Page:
In the current market it is much more affordable to buy an existing home than it is to purchase new or custom construction. Why is that?
On San Juan, home prices peaked in 2007 and bottomed out in 2012. During that period, approximately 30% in median home price was lost. More so with the median land prices, they peaked in 2006 and the median price decreased approximately 62% during the recession.
The costs of materials and labor did not change during the recession. As agents we were quoting estimates of $235 -$250 per foot for mid-level new home construction costs before the recession, and are quoting that now as well. This price per foot will afford some hardwood floors, custom cabinetry, granite, and a high-end appliance package, if you spend wisely.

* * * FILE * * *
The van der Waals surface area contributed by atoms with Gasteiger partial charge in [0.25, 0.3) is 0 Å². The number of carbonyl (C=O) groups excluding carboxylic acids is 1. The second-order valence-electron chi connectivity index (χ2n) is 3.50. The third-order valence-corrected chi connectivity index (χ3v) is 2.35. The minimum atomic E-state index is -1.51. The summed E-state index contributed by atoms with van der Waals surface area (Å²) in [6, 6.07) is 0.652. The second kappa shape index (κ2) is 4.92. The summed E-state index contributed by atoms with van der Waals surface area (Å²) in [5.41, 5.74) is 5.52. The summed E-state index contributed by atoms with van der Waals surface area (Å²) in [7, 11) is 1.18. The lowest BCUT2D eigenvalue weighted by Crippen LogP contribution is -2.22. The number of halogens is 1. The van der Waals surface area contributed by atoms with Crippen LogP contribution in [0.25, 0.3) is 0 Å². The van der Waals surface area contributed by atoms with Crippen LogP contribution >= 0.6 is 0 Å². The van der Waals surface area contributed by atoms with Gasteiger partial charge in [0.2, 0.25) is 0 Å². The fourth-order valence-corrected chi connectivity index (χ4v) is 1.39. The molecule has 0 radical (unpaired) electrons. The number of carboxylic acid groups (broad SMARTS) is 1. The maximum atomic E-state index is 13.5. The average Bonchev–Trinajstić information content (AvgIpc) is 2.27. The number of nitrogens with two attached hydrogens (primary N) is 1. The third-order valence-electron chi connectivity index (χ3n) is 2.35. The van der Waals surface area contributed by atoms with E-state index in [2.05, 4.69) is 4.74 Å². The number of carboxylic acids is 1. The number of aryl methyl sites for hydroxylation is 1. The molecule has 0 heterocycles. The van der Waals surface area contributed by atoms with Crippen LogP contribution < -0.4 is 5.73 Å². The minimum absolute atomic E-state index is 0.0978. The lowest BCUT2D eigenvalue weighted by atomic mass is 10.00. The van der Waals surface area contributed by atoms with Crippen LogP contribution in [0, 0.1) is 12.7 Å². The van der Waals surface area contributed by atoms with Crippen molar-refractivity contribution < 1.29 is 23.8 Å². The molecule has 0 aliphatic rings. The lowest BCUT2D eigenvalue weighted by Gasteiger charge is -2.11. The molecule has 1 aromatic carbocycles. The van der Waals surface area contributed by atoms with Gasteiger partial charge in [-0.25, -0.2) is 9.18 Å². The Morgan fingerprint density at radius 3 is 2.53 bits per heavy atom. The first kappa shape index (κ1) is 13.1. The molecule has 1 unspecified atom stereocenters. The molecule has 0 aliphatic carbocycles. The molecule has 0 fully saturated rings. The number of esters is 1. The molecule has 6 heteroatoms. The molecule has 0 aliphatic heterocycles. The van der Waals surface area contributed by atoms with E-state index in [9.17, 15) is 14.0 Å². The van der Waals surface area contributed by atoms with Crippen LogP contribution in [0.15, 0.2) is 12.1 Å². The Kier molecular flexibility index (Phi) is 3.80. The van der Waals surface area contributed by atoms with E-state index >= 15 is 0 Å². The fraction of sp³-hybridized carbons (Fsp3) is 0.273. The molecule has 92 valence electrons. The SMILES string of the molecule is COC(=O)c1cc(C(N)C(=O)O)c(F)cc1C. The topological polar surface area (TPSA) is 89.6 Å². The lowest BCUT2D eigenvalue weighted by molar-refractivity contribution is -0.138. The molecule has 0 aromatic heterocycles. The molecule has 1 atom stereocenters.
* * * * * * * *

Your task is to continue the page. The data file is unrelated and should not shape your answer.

Some homes on the island have been built for as high as $1,000 per square foot. Those sellers that decided to sell after building their dream home at those levels may lose money as the market rarely supports those extra fine improvements and unfortunately, all the receipts in the world do not make a home more valuable than the market is willing to pay. Of course, inventory of similar homes will have an impact on sale as well.
Until such time as the home inventory decreases and the selection becomes a challenge to buyers, custom construction will not be considered the best option as compared to an existing home for far less money. There are numerous advantages to purchasing an existing home and remodeling to a buyer. Those advantages include views, foot print, other amenities such as guest houses and docks that current regulations make difficult or impossible.
To demonstrate existing versus new construction comparison, I’ve created two hypothetical options for current buyers, loosely based on real properties.